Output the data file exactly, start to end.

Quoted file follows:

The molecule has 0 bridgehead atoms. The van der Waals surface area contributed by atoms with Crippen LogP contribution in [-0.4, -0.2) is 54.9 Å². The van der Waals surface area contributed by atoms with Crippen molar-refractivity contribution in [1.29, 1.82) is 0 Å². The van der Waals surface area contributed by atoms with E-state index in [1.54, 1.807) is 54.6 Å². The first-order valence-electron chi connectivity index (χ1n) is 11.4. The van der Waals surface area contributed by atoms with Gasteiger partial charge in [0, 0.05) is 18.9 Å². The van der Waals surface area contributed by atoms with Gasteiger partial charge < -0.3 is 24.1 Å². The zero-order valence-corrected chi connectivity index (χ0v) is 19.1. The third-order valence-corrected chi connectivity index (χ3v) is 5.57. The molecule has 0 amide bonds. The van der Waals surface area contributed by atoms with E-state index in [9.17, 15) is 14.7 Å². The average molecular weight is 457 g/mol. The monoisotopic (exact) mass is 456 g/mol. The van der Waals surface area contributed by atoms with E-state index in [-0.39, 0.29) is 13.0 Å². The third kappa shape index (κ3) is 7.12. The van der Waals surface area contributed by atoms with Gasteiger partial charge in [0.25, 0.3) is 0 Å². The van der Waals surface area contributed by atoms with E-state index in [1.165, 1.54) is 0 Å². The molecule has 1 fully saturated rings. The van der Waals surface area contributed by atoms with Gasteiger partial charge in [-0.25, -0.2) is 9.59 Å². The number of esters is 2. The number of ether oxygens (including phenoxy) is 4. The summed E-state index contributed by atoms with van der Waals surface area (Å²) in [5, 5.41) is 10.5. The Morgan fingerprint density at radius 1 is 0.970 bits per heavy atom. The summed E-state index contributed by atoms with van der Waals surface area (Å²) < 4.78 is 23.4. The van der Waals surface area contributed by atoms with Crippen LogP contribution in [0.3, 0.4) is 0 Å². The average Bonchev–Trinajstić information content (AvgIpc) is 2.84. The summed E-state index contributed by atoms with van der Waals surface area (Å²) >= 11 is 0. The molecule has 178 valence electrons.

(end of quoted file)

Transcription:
The molecule has 0 bridgehead atoms. The van der Waals surface area contributed by atoms with Crippen LogP contribution in [-0.4, -0.2) is 54.9 Å². The van der Waals surface area contributed by atoms with Crippen molar-refractivity contribution in [1.29, 1.82) is 0 Å². The van der Waals surface area contributed by atoms with E-state index in [1.54, 1.807) is 54.6 Å². The first-order valence-electron chi connectivity index (χ1n) is 11.4. The van der Waals surface area contributed by atoms with Gasteiger partial charge in [0, 0.05) is 18.9 Å². The van der Waals surface area contributed by atoms with Gasteiger partial charge < -0.3 is 24.1 Å². The zero-order valence-corrected chi connectivity index (χ0v) is 19.1. The third-order valence-corrected chi connectivity index (χ3v) is 5.57. The molecule has 0 amide bonds. The van der Waals surface area contributed by atoms with E-state index in [9.17, 15) is 14.7 Å². The average molecular weight is 457 g/mol. The monoisotopic (exact) mass is 456 g/mol. The van der Waals surface area contributed by atoms with E-state index in [-0.39, 0.29) is 13.0 Å². The third kappa shape index (κ3) is 7.12. The van der Waals surface area contributed by atoms with Gasteiger partial charge in [0.25, 0.3) is 0 Å². The van der Waals surface area contributed by atoms with E-state index in [1.165, 1.54) is 0 Å². The molecule has 1 fully saturated rings. The van der Waals surface area contributed by atoms with Gasteiger partial charge in [-0.25, -0.2) is 9.59 Å². The number of esters is 2. The number of ether oxygens (including phenoxy) is 4. The summed E-state index contributed by atoms with van der Waals surface area (Å²) in [5, 5.41) is 10.5. The Morgan fingerprint density at radius 1 is 0.970 bits per heavy atom. The summed E-state index contributed by atoms with van der Waals surface area (Å²) < 4.78 is 23.4. The van der Waals surface area contributed by atoms with Crippen LogP contribution in [0.3, 0.4) is 0 Å². The average Bonchev–Trinajstić information content (AvgIpc) is 2.84. The summed E-state index contributed by atoms with van der Waals surface area (Å²) >= 11 is 0. The molecule has 178 valence electrons.